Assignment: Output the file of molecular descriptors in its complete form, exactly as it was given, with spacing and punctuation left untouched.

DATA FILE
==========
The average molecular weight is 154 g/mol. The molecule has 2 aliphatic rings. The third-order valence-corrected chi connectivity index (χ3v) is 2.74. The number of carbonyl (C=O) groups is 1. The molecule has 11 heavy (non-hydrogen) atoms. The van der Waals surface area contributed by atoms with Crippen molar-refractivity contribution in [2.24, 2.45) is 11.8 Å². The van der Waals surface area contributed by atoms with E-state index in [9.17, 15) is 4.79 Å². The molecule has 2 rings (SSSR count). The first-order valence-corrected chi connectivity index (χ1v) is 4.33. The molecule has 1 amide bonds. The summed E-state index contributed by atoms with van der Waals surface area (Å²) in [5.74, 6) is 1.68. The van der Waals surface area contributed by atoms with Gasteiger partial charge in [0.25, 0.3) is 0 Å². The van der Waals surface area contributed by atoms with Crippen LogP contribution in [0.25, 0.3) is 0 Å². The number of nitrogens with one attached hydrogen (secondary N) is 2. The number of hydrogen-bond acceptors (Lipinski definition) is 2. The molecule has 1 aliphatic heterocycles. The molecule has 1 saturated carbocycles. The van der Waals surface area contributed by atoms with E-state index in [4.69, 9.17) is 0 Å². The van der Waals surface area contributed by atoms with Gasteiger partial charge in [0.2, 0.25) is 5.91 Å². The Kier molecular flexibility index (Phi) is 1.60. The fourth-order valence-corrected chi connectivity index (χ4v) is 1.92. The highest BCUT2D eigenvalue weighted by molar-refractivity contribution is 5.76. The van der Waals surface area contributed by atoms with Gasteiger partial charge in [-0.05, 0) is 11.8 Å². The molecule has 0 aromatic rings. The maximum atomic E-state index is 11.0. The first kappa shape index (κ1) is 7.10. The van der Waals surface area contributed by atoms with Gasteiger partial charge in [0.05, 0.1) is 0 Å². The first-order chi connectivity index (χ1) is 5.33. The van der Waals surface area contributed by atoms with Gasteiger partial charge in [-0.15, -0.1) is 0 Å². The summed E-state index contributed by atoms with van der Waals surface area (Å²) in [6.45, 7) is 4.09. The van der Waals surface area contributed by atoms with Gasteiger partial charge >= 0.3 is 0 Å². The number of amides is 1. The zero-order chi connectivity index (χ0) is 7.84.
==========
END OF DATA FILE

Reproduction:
The average molecular weight is 154 g/mol. The molecule has 2 aliphatic rings. The third-order valence-corrected chi connectivity index (χ3v) is 2.74. The number of carbonyl (C=O) groups is 1. The molecule has 11 heavy (non-hydrogen) atoms. The van der Waals surface area contributed by atoms with Crippen molar-refractivity contribution in [2.24, 2.45) is 11.8 Å². The van der Waals surface area contributed by atoms with E-state index in [9.17, 15) is 4.79 Å². The molecule has 2 rings (SSSR count). The first-order valence-corrected chi connectivity index (χ1v) is 4.33. The molecule has 1 amide bonds. The summed E-state index contributed by atoms with van der Waals surface area (Å²) in [5.74, 6) is 1.68. The van der Waals surface area contributed by atoms with Gasteiger partial charge in [0.25, 0.3) is 0 Å². The van der Waals surface area contributed by atoms with Crippen LogP contribution in [0.25, 0.3) is 0 Å². The number of nitrogens with one attached hydrogen (secondary N) is 2. The number of hydrogen-bond acceptors (Lipinski definition) is 2. The molecule has 1 aliphatic heterocycles. The molecule has 1 saturated carbocycles. The van der Waals surface area contributed by atoms with E-state index in [4.69, 9.17) is 0 Å². The van der Waals surface area contributed by atoms with Gasteiger partial charge in [0.2, 0.25) is 5.91 Å². The Kier molecular flexibility index (Phi) is 1.60. The fourth-order valence-corrected chi connectivity index (χ4v) is 1.92. The highest BCUT2D eigenvalue weighted by molar-refractivity contribution is 5.76. The van der Waals surface area contributed by atoms with Gasteiger partial charge in [-0.05, 0) is 11.8 Å². The molecule has 0 aromatic rings. The maximum atomic E-state index is 11.0. The first kappa shape index (κ1) is 7.10. The van der Waals surface area contributed by atoms with Gasteiger partial charge in [0.05, 0.1) is 0 Å². The first-order chi connectivity index (χ1) is 5.33. The van der Waals surface area contributed by atoms with Gasteiger partial charge in [-0.15, -0.1) is 0 Å². The summed E-state index contributed by atoms with van der Waals surface area (Å²) in [6.45, 7) is 4.09. The van der Waals surface area contributed by atoms with Gasteiger partial charge >= 0.3 is 0 Å². The number of amides is 1. The zero-order chi connectivity index (χ0) is 7.84.